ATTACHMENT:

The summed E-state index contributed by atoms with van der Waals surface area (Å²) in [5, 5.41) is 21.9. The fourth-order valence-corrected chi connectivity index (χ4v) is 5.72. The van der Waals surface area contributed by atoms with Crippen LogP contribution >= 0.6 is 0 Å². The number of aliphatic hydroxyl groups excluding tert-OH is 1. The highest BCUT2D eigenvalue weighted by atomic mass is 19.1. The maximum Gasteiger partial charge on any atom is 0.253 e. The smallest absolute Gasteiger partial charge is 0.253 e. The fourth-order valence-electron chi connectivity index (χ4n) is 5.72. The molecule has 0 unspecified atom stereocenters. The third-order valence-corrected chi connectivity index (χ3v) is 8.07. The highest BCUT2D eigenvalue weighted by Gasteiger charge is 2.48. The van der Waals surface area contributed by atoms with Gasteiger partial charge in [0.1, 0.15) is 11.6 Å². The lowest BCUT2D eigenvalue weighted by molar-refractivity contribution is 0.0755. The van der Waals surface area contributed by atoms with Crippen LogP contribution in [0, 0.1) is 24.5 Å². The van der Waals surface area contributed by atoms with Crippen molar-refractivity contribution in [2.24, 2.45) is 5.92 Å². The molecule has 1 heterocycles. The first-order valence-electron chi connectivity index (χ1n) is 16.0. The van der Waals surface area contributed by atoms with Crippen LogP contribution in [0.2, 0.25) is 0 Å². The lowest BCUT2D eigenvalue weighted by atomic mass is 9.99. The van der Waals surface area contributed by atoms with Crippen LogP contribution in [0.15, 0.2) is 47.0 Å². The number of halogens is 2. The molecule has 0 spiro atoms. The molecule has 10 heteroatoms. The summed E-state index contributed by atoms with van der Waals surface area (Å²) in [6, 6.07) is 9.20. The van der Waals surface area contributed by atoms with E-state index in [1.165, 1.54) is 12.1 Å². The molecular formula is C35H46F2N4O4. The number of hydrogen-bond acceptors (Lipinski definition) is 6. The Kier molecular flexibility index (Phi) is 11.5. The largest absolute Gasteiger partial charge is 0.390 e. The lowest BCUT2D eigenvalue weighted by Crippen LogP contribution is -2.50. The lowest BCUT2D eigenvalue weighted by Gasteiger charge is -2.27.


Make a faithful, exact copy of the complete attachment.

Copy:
The summed E-state index contributed by atoms with van der Waals surface area (Å²) in [5, 5.41) is 21.9. The fourth-order valence-corrected chi connectivity index (χ4v) is 5.72. The van der Waals surface area contributed by atoms with Crippen LogP contribution >= 0.6 is 0 Å². The number of aliphatic hydroxyl groups excluding tert-OH is 1. The highest BCUT2D eigenvalue weighted by atomic mass is 19.1. The maximum Gasteiger partial charge on any atom is 0.253 e. The smallest absolute Gasteiger partial charge is 0.253 e. The fourth-order valence-electron chi connectivity index (χ4n) is 5.72. The molecule has 0 unspecified atom stereocenters. The third-order valence-corrected chi connectivity index (χ3v) is 8.07. The highest BCUT2D eigenvalue weighted by Gasteiger charge is 2.48. The van der Waals surface area contributed by atoms with Gasteiger partial charge in [0.1, 0.15) is 11.6 Å². The lowest BCUT2D eigenvalue weighted by molar-refractivity contribution is 0.0755. The van der Waals surface area contributed by atoms with Crippen LogP contribution in [0, 0.1) is 24.5 Å². The van der Waals surface area contributed by atoms with Crippen molar-refractivity contribution in [2.24, 2.45) is 5.92 Å². The molecule has 1 heterocycles. The first-order valence-electron chi connectivity index (χ1n) is 16.0. The van der Waals surface area contributed by atoms with Crippen LogP contribution in [0.2, 0.25) is 0 Å². The lowest BCUT2D eigenvalue weighted by atomic mass is 9.99. The van der Waals surface area contributed by atoms with Crippen LogP contribution in [0.15, 0.2) is 47.0 Å². The number of halogens is 2. The molecule has 0 spiro atoms. The molecule has 10 heteroatoms. The summed E-state index contributed by atoms with van der Waals surface area (Å²) in [6, 6.07) is 9.20. The van der Waals surface area contributed by atoms with E-state index in [1.165, 1.54) is 12.1 Å². The molecular formula is C35H46F2N4O4. The number of hydrogen-bond acceptors (Lipinski definition) is 6. The Kier molecular flexibility index (Phi) is 11.5. The largest absolute Gasteiger partial charge is 0.390 e. The lowest BCUT2D eigenvalue weighted by Crippen LogP contribution is -2.50. The lowest BCUT2D eigenvalue weighted by Gasteiger charge is -2.27.